Stop being so humble!
...because you're not.
Humility is one of those words that, somewhere along the way, has gotten lost in translation. Kind of like the word "love." I love my family. I also love pizza (can I get an amen?). The term has simply been demoted from its position of prominence and depth to one of flippant overuse. Like love, humility fell into the same habit of casual use and has since lost the punch in its meaning. Its proper or technical definition is "a modest or low view of one's own importance." These days, it's something more along the lines of, "ego buffer." You can't do anything awesome these days without having to preface your awesomeness with, "I'm so humbled to have this opportunity to..." Let's be honest, most of the people prefacing their Oscar acceptance speech with, "I'm so humbled" don't have a "modest or low view of their own importance."
We've all heard famous people give those speeches... but in typical fashion, I'm going to skip over the easy targets and go straight for the ones who might fight back. Mission trips - short-term trips in particular - attract a lot of attention in the Christian community. I've been on a large number of those trips myself, in fact. And then, nearly as often as you see engagement announcements on Facebook, you'll see a comment like this beneath a picture of an affluent white teen holding a starving child:
Now, I believe with all my heart that these mission-trippers truly do feel grateful that they were able to be a part of that team and that those little kids were the cutest thing ever and that they fell in love with them, I do. But being blessed... and being grateful... are not the same thing as being humbled.
Here's how I know the humble brag is complete hogwash: there's no change. Upon their return to America from an impoverished country where, for a week or two, they lived in huts and use squatty-potties, there is no change of behavior except updating their profile picture to one of them holding the children they ministered to.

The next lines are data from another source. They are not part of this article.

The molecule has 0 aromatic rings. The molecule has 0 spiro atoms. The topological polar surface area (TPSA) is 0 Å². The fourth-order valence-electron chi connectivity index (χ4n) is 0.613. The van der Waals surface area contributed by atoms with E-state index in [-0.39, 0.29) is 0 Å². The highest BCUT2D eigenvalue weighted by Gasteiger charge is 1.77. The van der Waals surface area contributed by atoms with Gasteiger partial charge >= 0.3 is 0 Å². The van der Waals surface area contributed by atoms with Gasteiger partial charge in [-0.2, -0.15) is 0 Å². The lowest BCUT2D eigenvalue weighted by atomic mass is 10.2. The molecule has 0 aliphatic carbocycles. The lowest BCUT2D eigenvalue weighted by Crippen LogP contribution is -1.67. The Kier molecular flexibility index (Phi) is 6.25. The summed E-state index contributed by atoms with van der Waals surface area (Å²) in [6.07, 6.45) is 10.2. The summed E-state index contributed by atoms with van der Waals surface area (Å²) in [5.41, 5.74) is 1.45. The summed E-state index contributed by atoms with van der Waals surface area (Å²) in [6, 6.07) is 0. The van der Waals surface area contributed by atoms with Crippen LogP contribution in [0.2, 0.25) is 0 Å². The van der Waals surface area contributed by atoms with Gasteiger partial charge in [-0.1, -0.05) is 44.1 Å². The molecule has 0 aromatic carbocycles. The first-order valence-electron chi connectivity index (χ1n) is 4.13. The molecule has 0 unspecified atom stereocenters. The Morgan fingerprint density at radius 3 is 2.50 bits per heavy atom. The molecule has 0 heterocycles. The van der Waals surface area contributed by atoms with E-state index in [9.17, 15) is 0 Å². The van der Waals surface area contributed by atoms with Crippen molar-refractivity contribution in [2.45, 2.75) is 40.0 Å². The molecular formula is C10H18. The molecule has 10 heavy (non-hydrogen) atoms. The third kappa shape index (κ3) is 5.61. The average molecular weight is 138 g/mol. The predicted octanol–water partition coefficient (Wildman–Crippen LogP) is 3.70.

No increase in giving.
No raising awareness of the poverty.
No fund-raisers to send money to the mission team over there.
They continue to purchase new, expensive things and complain about how difficult their lives are on Twitter. And that is not representative of a heart change.
So stop it. Stop being "humbled" when what you meant to say was that you were "thankful."
I contemplated ending the post here, but I realized how debbie-downer that would be. I want to look with you at a true picture of humility as lived out in the lives of Christ and Peter.
We've heard the story ten thousand times, often as an illustration of service and humility. He understood His divinity and yet never thought Himself above serving His disciples.
This kind of heart should be in us as it was in Jesus. When it comes to humility, action trumps words.
BUT IT DOESN'T STOP THERE
Go back to that passage in John 13 and read further. Peter, on the receiving end of Jesus' humble service, displays an incredible amount of humility as well.
While being served, he maintained a "modest and low view of himself," proclaiming, "you shall never wash my feet!" He too, understood humility. Whether you are the one serving or the one being served, humility is not a way to express gratitude - we have words for that, like "thank you" - but a way to express a correct view of yourself in relation to the King of the universe. When our perspective reflects the immensity of our depravity and the greatness of God's mercy and grace, we can't help but adopt a modest view of ourselves. Humble action comes as a physical outpouring of that view, not the other way around. If we serve and then subsequently find ourselves "humbled," I guarantee you that it will be temporary because it isn't rooted in a change of heart.